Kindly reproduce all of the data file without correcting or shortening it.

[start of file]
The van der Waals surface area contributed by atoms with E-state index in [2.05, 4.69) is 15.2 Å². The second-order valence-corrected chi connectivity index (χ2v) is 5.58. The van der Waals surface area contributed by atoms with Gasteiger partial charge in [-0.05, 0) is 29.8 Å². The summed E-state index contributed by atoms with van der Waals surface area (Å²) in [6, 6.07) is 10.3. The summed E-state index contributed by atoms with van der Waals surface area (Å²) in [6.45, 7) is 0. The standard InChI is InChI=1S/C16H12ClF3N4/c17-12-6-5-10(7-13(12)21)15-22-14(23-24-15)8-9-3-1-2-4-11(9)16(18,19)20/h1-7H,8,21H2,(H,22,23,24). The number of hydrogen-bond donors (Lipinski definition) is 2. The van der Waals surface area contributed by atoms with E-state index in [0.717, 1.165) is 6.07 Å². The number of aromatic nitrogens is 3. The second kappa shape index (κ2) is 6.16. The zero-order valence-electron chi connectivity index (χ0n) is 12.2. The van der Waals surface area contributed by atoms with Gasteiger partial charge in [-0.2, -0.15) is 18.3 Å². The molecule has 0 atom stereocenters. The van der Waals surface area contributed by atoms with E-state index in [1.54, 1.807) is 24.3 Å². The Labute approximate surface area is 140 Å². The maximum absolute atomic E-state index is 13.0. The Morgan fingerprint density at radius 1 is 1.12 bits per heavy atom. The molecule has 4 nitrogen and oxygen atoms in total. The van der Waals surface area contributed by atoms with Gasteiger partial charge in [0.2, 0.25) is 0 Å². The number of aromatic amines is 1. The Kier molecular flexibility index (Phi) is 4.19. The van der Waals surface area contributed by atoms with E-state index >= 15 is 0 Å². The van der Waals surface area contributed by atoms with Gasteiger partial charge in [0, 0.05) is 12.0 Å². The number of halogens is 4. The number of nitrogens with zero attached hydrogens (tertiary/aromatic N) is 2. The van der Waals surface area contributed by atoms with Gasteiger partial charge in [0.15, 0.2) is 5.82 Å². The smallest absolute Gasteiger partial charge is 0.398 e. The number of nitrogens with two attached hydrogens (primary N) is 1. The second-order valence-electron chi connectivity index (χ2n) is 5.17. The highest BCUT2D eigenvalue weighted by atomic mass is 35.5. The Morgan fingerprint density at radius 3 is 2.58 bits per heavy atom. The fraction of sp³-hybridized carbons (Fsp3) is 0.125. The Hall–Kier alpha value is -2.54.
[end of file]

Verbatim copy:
The van der Waals surface area contributed by atoms with E-state index in [2.05, 4.69) is 15.2 Å². The second-order valence-corrected chi connectivity index (χ2v) is 5.58. The van der Waals surface area contributed by atoms with Gasteiger partial charge in [-0.05, 0) is 29.8 Å². The summed E-state index contributed by atoms with van der Waals surface area (Å²) in [6, 6.07) is 10.3. The summed E-state index contributed by atoms with van der Waals surface area (Å²) in [6.45, 7) is 0. The standard InChI is InChI=1S/C16H12ClF3N4/c17-12-6-5-10(7-13(12)21)15-22-14(23-24-15)8-9-3-1-2-4-11(9)16(18,19)20/h1-7H,8,21H2,(H,22,23,24). The number of hydrogen-bond donors (Lipinski definition) is 2. The van der Waals surface area contributed by atoms with E-state index in [0.717, 1.165) is 6.07 Å². The number of aromatic nitrogens is 3. The second kappa shape index (κ2) is 6.16. The zero-order valence-electron chi connectivity index (χ0n) is 12.2. The van der Waals surface area contributed by atoms with Gasteiger partial charge in [-0.2, -0.15) is 18.3 Å². The molecule has 0 atom stereocenters. The van der Waals surface area contributed by atoms with E-state index in [1.54, 1.807) is 24.3 Å². The Labute approximate surface area is 140 Å². The maximum absolute atomic E-state index is 13.0. The Morgan fingerprint density at radius 1 is 1.12 bits per heavy atom. The molecule has 4 nitrogen and oxygen atoms in total. The van der Waals surface area contributed by atoms with Gasteiger partial charge in [0.2, 0.25) is 0 Å². The number of aromatic amines is 1. The Kier molecular flexibility index (Phi) is 4.19. The van der Waals surface area contributed by atoms with E-state index >= 15 is 0 Å². The van der Waals surface area contributed by atoms with Gasteiger partial charge in [0, 0.05) is 12.0 Å². The number of halogens is 4. The number of nitrogens with zero attached hydrogens (tertiary/aromatic N) is 2. The van der Waals surface area contributed by atoms with Gasteiger partial charge in [0.15, 0.2) is 5.82 Å². The smallest absolute Gasteiger partial charge is 0.398 e. The number of nitrogens with two attached hydrogens (primary N) is 1. The second-order valence-electron chi connectivity index (χ2n) is 5.17. The highest BCUT2D eigenvalue weighted by atomic mass is 35.5. The Morgan fingerprint density at radius 3 is 2.58 bits per heavy atom. The fraction of sp³-hybridized carbons (Fsp3) is 0.125. The Hall–Kier alpha value is -2.54.